Trampled Wal-Mart worker had helped pregnant woman

Jan. 24--The family of Jdimytai Damour, the Wal-Mart employee killed in a shopper stampede at a Wal-Mart in November, found some comfort knowing that he died helping another, their attorney said Friday.

A South Jamaica woman who was five months pregnant at the time of the Black Friday stampede at the Valley Stream store recently spoke out crediting Damour, 34, with saving her life and that of her unborn daughter.

"The family takes some measure of solace that at the end of his life, he was helping someone else," said Andrew Libo, a Manhattan attorney representing Damour's family. "It doesn't surprise them. He was always looking out for other people."

Leana Lockley, 28, said she did not know where she could contact Damour's family, who live in Jamaica, but she said: "I would like to give my condolences to them on the death of their son and my appreciation in him saving my life ... and also the life of my daughter."

Lockley's attorney, David Sloan of Hicksville, has said that Wal-Mart failed to provide proper crowd control, and they are preparing a lawsuit against the store. Libo said the Damour family also is planning a suit against Wal-Mart, the security firm and Green Acres Mall.

If Lockley files suit against Wal-Mart, she will not be the first to do so. Last month, Emmanuel Moultrie, of Jamaica, Queens, filed suit saying store managers ignored dangerous conditions, according to Moultrie's attorney, Ken Mollins of Melville.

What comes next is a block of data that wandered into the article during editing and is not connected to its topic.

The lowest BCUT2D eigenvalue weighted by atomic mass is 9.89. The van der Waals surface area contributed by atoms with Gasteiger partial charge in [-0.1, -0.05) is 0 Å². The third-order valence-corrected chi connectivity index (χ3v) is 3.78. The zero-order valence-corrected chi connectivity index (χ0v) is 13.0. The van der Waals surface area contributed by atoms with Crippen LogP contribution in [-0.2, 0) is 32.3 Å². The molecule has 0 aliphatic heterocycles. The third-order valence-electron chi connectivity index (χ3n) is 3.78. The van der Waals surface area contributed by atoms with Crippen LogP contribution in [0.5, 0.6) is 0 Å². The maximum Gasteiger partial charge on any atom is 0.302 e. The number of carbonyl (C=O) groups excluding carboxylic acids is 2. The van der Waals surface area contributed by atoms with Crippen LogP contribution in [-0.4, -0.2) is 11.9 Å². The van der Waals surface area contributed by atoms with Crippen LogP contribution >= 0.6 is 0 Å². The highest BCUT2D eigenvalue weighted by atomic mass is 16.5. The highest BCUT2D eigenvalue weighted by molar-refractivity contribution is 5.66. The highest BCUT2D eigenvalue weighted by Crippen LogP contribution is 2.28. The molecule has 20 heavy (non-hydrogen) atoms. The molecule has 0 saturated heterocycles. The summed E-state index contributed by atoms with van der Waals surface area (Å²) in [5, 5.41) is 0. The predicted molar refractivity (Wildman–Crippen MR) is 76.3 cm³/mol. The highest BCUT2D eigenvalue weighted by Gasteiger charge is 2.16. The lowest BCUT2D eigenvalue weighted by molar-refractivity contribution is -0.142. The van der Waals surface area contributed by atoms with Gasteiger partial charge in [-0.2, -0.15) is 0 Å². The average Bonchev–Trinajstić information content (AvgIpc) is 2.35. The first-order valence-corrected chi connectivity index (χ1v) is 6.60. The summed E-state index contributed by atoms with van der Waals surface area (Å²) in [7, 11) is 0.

Another attorney, Bruce Baron of Brooklyn, also filed lawsuits on behalf of two people: Theresa Sgro, who says her 14-year-old daughter suffered fractures in the stampede, and Jennifer Jones, who Baron said suffered neurological damage.

A Wal-Mart spokeswoman declined to discuss the incident Friday, but Wal-Mart officials have maintained it is working closely with law enforcement and government officials to put crowd security measures in place.

Lockley said she arrived at the store at 1 a.m. with her husband, Shawn, and two other family members. She said the crowd swelled to more than 2,000 when the store opened at 5 a.m.

She said she tried to pick up an older lady who fell, and she ended up falling to her knees. She said she could see Damour trying to push people back.

"I was screaming that I was pregnant, I am sure he heard that. ... He was trying to block the people from pushing me down to the ground and trampling me," said Lockley, a nursing student at LaGuardia Community College in Long Island City.

"Mr. Damour was to the right of me, he was on his knees. I could look at him eye to eye, and he was trying to push them back, and the crowd pushed him down, and he fell on top of me."

Eventually her husband was able to pull her out and free her.

She was taken to the hospital and treated for injuries. Doctors also examined the fetus, which appeared to be OK.

Lockley said she suffers from back and neck pain and eye problems, and also has insomnia.

Representatives from the Wal-Mart store did send her some baby items about two weeks later, along with a card that read: "May angels carry your little one through life upon their wings."

Staff writers Sophia Chang and Ann Givens contributed to this story.

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